• IS-IS now supports MD5 authentication, which is more secure than clear text authentication. IS-IS HMAC-MD5 authentication adds an HMAC-MD5 digest to each IS-IS protocol data unit (PDU). HMAC is a mechanism for message authentication codes (MACs) using cryptographic hash functions. The digest allows authentication at the IS-IS routing protocol level, which prevents unauthorized routing messages from being injected into the network routing domain.
  • MD5 authentication or clear text authentication can be enabled on Level 1 or Level 2 independently.
  • Passwords can be rolled over to new passwords without disrupting routing messages.

For the purpose of network transition, you can configure the networking device to accept PDUs without authentication or with wrong authentication information, yet send PDUs with authentication. Such transition might be because you are migrating from no authentication to some type of authentication, you are changing authentication type, or you are changing keys.

Migrating to a New Authentication Type

Before you migrate from using one type of security authentication to another, all routers must be loaded with the new image that supports the new authentication type. The routers will continue to use the original authentication method until all routers have been loaded with the new image that supports the new authentication method, and all routers have been configured to use the new authentication method. Once all routers are loaded with the required image, you must follow the configuration steps for the desired new authentication method as described in the previous Configuring HMAC-MD5 or Clear Text Authentication for the IS-IS Instance. You also must decide whether to configure authentication for the IS-IS area or for individual IS-IS interfaces. Both tasks are included in the referenced section.

Migration from Old Clear Text Authentication to HMAC-MD5 Authentication

When you configure MD5 authentication, the area-password and domain-password command settings will be overridden automatically with the new authentication commands. When you configure MD5 authentication, the isis password command setting will be overridden automatically with the new authentication commands.

Migration from Old Clear Text Authentication to the New Clear Text Authentication

The benefits of migrating from the old method of clear text authentication to the new method of clear text authentication are as follows:

  • Passwords are easier to change and maintain.
  • Passwords can be encrypted when the system configuration is being displayed (if you use key management).

How to Enhance Security in an IS-IS Network

Setting an Authentication Password for each Interface


Note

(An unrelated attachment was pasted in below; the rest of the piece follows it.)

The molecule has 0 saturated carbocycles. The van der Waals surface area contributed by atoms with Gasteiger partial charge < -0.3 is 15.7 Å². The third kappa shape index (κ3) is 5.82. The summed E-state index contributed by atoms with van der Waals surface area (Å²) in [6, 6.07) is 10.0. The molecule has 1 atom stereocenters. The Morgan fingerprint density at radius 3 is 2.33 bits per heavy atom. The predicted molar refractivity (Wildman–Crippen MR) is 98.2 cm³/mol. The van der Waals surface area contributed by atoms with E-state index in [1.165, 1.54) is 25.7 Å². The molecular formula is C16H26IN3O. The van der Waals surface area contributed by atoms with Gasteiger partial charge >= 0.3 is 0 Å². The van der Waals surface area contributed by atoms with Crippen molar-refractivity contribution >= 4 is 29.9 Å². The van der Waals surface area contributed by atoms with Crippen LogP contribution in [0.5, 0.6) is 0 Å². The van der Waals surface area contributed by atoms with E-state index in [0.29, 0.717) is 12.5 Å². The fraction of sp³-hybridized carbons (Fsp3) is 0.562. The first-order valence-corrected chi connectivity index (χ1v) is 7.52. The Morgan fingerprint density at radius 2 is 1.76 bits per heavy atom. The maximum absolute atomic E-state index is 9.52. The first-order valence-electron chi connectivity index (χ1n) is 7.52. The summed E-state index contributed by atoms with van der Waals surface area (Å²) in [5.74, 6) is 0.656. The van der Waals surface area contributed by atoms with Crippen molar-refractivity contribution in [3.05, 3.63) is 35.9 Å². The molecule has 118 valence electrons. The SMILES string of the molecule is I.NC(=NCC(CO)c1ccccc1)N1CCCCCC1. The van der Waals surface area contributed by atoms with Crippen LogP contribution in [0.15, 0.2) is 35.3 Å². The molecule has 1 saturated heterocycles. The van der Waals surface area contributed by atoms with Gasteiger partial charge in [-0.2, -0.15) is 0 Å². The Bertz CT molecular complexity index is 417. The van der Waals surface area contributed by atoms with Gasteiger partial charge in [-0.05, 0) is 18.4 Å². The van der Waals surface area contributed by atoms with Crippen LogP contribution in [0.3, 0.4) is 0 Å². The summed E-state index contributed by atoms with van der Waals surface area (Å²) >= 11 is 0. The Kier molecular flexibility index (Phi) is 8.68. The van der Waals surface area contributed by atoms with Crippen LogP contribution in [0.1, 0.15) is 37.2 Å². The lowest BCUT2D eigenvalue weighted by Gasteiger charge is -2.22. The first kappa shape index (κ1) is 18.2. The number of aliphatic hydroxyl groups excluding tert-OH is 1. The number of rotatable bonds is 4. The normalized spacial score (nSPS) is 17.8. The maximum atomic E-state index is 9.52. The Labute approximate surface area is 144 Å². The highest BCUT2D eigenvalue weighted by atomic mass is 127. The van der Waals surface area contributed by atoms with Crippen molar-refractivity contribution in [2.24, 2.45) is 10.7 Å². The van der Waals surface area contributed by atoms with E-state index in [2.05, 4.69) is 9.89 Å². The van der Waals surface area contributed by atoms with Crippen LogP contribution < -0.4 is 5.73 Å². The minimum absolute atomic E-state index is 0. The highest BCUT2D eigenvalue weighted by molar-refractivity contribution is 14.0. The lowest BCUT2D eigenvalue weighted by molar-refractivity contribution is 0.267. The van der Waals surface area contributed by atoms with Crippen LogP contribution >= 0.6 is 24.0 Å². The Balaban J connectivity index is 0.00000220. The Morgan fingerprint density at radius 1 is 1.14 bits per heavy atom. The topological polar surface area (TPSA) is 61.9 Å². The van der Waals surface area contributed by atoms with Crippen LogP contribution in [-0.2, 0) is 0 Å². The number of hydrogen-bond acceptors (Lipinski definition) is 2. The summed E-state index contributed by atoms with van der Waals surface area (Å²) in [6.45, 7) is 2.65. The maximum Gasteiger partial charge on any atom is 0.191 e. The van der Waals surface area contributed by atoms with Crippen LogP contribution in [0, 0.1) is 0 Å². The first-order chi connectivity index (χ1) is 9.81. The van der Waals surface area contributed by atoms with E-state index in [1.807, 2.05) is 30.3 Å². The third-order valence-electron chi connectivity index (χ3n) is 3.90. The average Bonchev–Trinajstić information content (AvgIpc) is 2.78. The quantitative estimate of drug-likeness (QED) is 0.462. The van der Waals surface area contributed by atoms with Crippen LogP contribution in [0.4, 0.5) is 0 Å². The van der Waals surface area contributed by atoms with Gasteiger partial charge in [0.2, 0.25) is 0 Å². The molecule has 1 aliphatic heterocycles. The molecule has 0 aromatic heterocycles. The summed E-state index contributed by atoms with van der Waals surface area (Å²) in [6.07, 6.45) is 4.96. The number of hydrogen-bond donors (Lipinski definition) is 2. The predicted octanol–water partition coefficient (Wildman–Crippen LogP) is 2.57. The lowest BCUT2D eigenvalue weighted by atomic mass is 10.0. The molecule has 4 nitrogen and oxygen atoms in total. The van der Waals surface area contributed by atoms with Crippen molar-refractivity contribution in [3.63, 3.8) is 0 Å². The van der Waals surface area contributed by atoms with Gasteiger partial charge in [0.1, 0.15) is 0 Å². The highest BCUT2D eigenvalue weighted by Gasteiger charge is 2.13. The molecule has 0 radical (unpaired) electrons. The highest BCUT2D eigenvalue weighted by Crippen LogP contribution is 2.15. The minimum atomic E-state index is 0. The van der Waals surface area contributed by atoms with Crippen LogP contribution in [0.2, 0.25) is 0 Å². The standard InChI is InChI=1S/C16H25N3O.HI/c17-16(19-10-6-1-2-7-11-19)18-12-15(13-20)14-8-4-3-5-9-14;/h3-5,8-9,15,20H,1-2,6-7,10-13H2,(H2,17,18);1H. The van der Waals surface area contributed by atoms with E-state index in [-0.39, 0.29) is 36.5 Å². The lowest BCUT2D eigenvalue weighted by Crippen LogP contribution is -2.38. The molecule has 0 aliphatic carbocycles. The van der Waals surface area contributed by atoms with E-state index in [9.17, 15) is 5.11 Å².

The password is exchanged as plain text and thus provides only limited security.


SUMMARY STEPS

1.    enable

2.    configure terminal

3.    interface type number

4.    isis password password [level-1| level-2]

5.    Repeat Step 4 for each interface password that you want to set.

6.    end

7.    show ip interface [type number] [brief]


DETAILED STEPS
  Command or Action Purpose
Step 1
enable


Example:

Router> enable

 

Enables privileged EXEC mode.

  • Enter your password if prompted.
 
Step 2
configure terminal


Example:

Router# configure terminal

 

Enters global configuration mode.

 
Step 3
interface type number


Example:

Router(config)# interface ethernet 0

 

Enters interface configuration mode.

 
Step 4
isis password password [level-1| level-2]


Example:

Router(config-if)# isis password sjpass level-1

 

Configures the authentication password for an interface.

  • Different passwords can be assigned for different routing levels using the level-1 and level-2 keywords.
  • Specifying the level-1 or level-2 keyword disables the password only for Level 1 or Level 2 routing, respectively.
 
Step 5
Repeat Step 4 for each interface password that you want to set. 

--

 
Step 6
end


Example:

Router(config-if)# end

 

Returns to privileged EXEC mode.

 
Step 7
show ip interface [type number] [brief]


Example:

Router# show ip interface serial 1

 

Displays the usability status of interfaces configured for IP.

 

Setting a Password at Level 1


Note


This password is exchanged as plain text, and, thus, this feature provides only limited security.


SUMMARY STEPS

1.    enable

2.    configure terminal

3.    router isis [area- tag ]

4.    area-password password

5.    end


DETAILED STEPS
  Command or Action Purpose
Step 1
enable


Example:

Router> enable

 

Enables privileged EXEC mode.

  • Enter your password if prompted.
 
Step 2
configure terminal


Example:

Router# configure terminal

 

Enters global configuration mode.

 
Step 3
router isis [area- tag ]


Example:

Router(config)# router isis salesarea

 

Enables IS-IS as an IP routing protocol and assigns a tag to a process, if required.

  • Enters router configuration mode.
 
Step 4
area-password password


Example:

Router(config-router)# area-password companyz

 

Configures the IS-IS area authentication password, preventing unauthorized routers from injecting false routing information into the link-state database.

  • This password is inserted in Level 1 protocol data unit (PDU) link-state PDUs (LSPs), complete sequence number PDUs (CSNPs), and partial sequence number PDUs (PSNPs).
 
Step 5
end


Example:

Router(config-router)# end